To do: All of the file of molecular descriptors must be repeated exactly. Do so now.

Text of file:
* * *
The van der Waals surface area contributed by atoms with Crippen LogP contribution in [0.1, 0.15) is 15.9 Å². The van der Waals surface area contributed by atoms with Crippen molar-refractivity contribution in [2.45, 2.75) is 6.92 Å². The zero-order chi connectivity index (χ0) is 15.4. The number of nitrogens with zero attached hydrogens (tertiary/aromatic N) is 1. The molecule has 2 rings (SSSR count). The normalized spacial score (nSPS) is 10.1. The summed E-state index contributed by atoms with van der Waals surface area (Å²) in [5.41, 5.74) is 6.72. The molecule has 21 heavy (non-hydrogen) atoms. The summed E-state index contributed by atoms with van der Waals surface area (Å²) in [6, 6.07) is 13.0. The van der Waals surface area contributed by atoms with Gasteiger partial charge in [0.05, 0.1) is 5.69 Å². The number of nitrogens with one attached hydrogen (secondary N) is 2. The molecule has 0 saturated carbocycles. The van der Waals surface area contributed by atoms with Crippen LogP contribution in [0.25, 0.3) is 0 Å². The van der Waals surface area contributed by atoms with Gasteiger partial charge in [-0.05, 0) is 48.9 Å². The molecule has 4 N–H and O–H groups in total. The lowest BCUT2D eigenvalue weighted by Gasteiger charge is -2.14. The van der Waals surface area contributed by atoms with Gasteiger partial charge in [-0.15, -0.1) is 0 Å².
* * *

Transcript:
The van der Waals surface area contributed by atoms with Crippen LogP contribution in [0.1, 0.15) is 15.9 Å². The van der Waals surface area contributed by atoms with Crippen molar-refractivity contribution in [2.45, 2.75) is 6.92 Å². The zero-order chi connectivity index (χ0) is 15.4. The number of nitrogens with zero attached hydrogens (tertiary/aromatic N) is 1. The molecule has 2 rings (SSSR count). The normalized spacial score (nSPS) is 10.1. The summed E-state index contributed by atoms with van der Waals surface area (Å²) in [5.41, 5.74) is 6.72. The molecule has 21 heavy (non-hydrogen) atoms. The summed E-state index contributed by atoms with van der Waals surface area (Å²) in [6, 6.07) is 13.0. The van der Waals surface area contributed by atoms with Gasteiger partial charge in [0.05, 0.1) is 5.69 Å². The number of nitrogens with one attached hydrogen (secondary N) is 2. The molecule has 0 saturated carbocycles. The van der Waals surface area contributed by atoms with Crippen LogP contribution in [0.25, 0.3) is 0 Å². The van der Waals surface area contributed by atoms with Gasteiger partial charge in [-0.05, 0) is 48.9 Å². The molecule has 4 N–H and O–H groups in total. The lowest BCUT2D eigenvalue weighted by Gasteiger charge is -2.14. The van der Waals surface area contributed by atoms with Gasteiger partial charge in [-0.15, -0.1) is 0 Å².